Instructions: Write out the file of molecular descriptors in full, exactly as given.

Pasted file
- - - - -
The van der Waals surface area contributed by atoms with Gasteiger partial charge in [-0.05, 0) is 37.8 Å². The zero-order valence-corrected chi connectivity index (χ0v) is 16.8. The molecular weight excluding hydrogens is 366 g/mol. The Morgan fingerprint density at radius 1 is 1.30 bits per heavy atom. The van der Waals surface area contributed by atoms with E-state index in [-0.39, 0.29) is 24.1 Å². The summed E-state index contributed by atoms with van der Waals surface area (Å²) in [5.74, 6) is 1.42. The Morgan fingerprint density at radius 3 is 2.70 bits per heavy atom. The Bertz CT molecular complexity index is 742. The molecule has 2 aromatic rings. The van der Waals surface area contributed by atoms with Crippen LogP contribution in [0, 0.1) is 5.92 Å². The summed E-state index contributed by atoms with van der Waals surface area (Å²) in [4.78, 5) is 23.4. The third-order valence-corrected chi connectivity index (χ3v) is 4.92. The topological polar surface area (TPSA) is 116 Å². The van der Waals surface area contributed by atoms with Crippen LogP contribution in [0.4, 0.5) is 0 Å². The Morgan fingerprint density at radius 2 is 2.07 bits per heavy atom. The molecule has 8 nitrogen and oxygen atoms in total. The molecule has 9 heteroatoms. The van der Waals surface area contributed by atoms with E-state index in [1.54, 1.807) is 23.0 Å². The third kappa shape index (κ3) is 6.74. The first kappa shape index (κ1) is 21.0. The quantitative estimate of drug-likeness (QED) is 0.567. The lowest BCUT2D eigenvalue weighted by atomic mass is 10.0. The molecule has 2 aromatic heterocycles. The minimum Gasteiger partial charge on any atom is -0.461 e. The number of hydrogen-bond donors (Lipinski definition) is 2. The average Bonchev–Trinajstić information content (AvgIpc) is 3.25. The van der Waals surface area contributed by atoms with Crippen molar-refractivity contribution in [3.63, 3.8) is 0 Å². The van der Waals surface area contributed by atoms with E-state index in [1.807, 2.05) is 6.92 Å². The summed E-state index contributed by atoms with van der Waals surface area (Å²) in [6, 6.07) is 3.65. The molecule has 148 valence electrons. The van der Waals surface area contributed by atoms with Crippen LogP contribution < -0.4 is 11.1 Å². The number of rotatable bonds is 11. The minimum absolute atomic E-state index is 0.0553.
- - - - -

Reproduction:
The van der Waals surface area contributed by atoms with Gasteiger partial charge in [-0.05, 0) is 37.8 Å². The zero-order valence-corrected chi connectivity index (χ0v) is 16.8. The molecular weight excluding hydrogens is 366 g/mol. The Morgan fingerprint density at radius 1 is 1.30 bits per heavy atom. The van der Waals surface area contributed by atoms with E-state index in [-0.39, 0.29) is 24.1 Å². The summed E-state index contributed by atoms with van der Waals surface area (Å²) in [5.74, 6) is 1.42. The Morgan fingerprint density at radius 3 is 2.70 bits per heavy atom. The Bertz CT molecular complexity index is 742. The molecule has 2 aromatic rings. The van der Waals surface area contributed by atoms with Crippen LogP contribution in [0, 0.1) is 5.92 Å². The summed E-state index contributed by atoms with van der Waals surface area (Å²) in [4.78, 5) is 23.4. The third-order valence-corrected chi connectivity index (χ3v) is 4.92. The topological polar surface area (TPSA) is 116 Å². The van der Waals surface area contributed by atoms with Crippen LogP contribution in [0.4, 0.5) is 0 Å². The Morgan fingerprint density at radius 2 is 2.07 bits per heavy atom. The molecule has 8 nitrogen and oxygen atoms in total. The molecule has 9 heteroatoms. The van der Waals surface area contributed by atoms with E-state index in [1.54, 1.807) is 23.0 Å². The third kappa shape index (κ3) is 6.74. The first kappa shape index (κ1) is 21.0. The quantitative estimate of drug-likeness (QED) is 0.567. The lowest BCUT2D eigenvalue weighted by atomic mass is 10.0. The molecule has 2 aromatic heterocycles. The minimum Gasteiger partial charge on any atom is -0.461 e. The number of hydrogen-bond donors (Lipinski definition) is 2. The average Bonchev–Trinajstić information content (AvgIpc) is 3.25. The van der Waals surface area contributed by atoms with Crippen molar-refractivity contribution in [3.63, 3.8) is 0 Å². The van der Waals surface area contributed by atoms with E-state index in [1.807, 2.05) is 6.92 Å². The summed E-state index contributed by atoms with van der Waals surface area (Å²) in [6, 6.07) is 3.65. The molecule has 148 valence electrons. The van der Waals surface area contributed by atoms with Crippen LogP contribution < -0.4 is 11.1 Å². The number of rotatable bonds is 11. The minimum absolute atomic E-state index is 0.0553.